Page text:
Anywhere I Lay My Head, by Scarlett Johansson, Songs by Tom Waits, Produced by Dave Sitek, Rhino/Atco, 2008
Believe me, in my dreams, this is not the ideal way I’d be writing a sentence containing the words “Scarlett Johansson” and “blows.” Nevertheless, Johansson’s epically misguided album of Tom Waits covers Anywhere I Lay My Head blows – and blows hard. From what I gathered of her vocal talents in film, when I first heard of this album, I’d conceived of some sort of smoky lounge act, a world-weary chanteuse putting a distinctively female touch to Waits numbers. Essentially, I guess, a female Tom Waits, but with a bit more reserve.
It’s not that the album didn’t manage to get my idea right. That’s not why this is an aurally repulsive addition to the catalog. I’ve tried out a few Tom Waits covers albums and many attempts take the songs and run them right into a ditch. Luckily for those hearty attempts, the band only gets one shot at it. Here we have 10 whole songs by one of
Sonically speaking, the music backing up Johansson is a dull droning buzz of synthesizer and guitars, occasionally perked up by some higher pitched tinkling that does little to give any song a distinctive feel. Nick Zinner of the Yeah Yeah Yeahs and Dave Sitek of TV on the Radio bring little enthusiasm to what they’ve created here. There is such a painful, dreadful sameness to each track that if you were to put the album on in the background, you’d be hard pressed to note that a different selection was currently playing. Even the tempos are monotonously presented, a leaden thump thump thump that feels funereal and leaves the listener dying for something, anything resembling interest in the music being played.
But overall blame has to rest on the person whose name this dreck bears. One of the great jokes of our modern age is that celebrities as a whole no longer have anyone telling them when their ideas are bullshit. This often leads to hilarity. Someone, somewhere along the line, perhaps an ex-boyfriend or a guy looking to get lucky, convinced Scarlett that she did indeed have a fine voice and that she really should be a singer. Well, who doesn’t like to be flattered? (And if you’re a celebrity, take that kind of neediness and amp it a hundred degrees.)
What are we to make of this voice? Flat, unimpressive, toneless, Johansson’s robotic and narcotized alto flatly churns out the words in a kind of earnest rhythmlessness like a small child clapping or an English-as-a-Second-Language rendition of a poorly understood verse. There were times when it was painfully hard to determine if this were a real singer or Tom Waits lyrics fed into one of the female computer voices AT&T uses for their customer service lines, so stilted is Johansson’s delivery. While she claims to be an avid fan of Waits songs, her vocalizations have the feel of someone reading things for the first time, odd pauses and word enjambments giving the “singing” the feel of a small town high school poetry slam.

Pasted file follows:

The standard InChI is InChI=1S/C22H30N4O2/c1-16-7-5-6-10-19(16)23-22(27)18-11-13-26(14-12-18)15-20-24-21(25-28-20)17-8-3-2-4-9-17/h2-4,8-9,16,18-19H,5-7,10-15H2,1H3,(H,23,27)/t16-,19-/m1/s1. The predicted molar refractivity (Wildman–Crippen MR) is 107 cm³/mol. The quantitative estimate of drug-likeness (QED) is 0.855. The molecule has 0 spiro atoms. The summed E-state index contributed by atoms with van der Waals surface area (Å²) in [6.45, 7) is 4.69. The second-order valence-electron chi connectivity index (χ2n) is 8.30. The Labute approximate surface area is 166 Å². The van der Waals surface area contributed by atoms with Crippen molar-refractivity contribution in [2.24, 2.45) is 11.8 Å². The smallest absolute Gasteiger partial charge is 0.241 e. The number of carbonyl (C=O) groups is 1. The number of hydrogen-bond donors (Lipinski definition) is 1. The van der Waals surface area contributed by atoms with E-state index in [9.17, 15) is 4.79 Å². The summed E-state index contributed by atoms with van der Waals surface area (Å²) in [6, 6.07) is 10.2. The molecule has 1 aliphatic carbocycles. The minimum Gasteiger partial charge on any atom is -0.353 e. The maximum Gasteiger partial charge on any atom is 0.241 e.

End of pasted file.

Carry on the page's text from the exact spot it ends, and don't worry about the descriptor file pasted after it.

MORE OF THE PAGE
There is also something rather precious about a twenty-four year old attempting to tackle the world-weariness inherent in the material. When the forty-three year old Waits croak-screamed his “I Don’t Wanna Grow Up” it crackled with a raw electric bitterness underscored with the faintest glimmer that the fates he described could still be avoided. It doesn’t even live in the same area code as irony to have such a youthful singer whining her way through the song and the whole conceit comes off as a tired, massive failure.
Some may say (and I’ll admit it) that Waits’ catalog offers very difficult challenges for anyone covering the work, especially his compositions since marrying collaborator Kathleen Brennan. Idiosyncratic, to say the least, Waits’ music presents such a stylized jumble –self-created instruments, jarring noises, jazz, country, rock, and show tune influences competing for dominance, his aggressively whiskey marinated variation on Louis Armstrong vocals – that covering him ought to be Herculean. One either falls under his sway or ejects everything wholesale save for the lyrics and the melodies (such as they are at times).
Johansson and crew have gone the second route almost with a vengeance and, in doing this in the manner they have, much of what makes Waits’ music pleasurable is lost completely. You don’t need to be a slave to your source (a fact Waits states quite aptly), especially when the original material is iconic (think Woody Guthrie), but here the relatively recent music is just simp-ified, dumbed down to the point of filler. It’ll probably lodge itself into heavy rotation as background noise at a Forever 21 or H&M, but I doubt it’ll score legions of fans. If this CD were to turn anyone on to Tom Waits, I’d be astonished. If it made anyone pine for a second Johansson record, I’d probably spontaneously combust.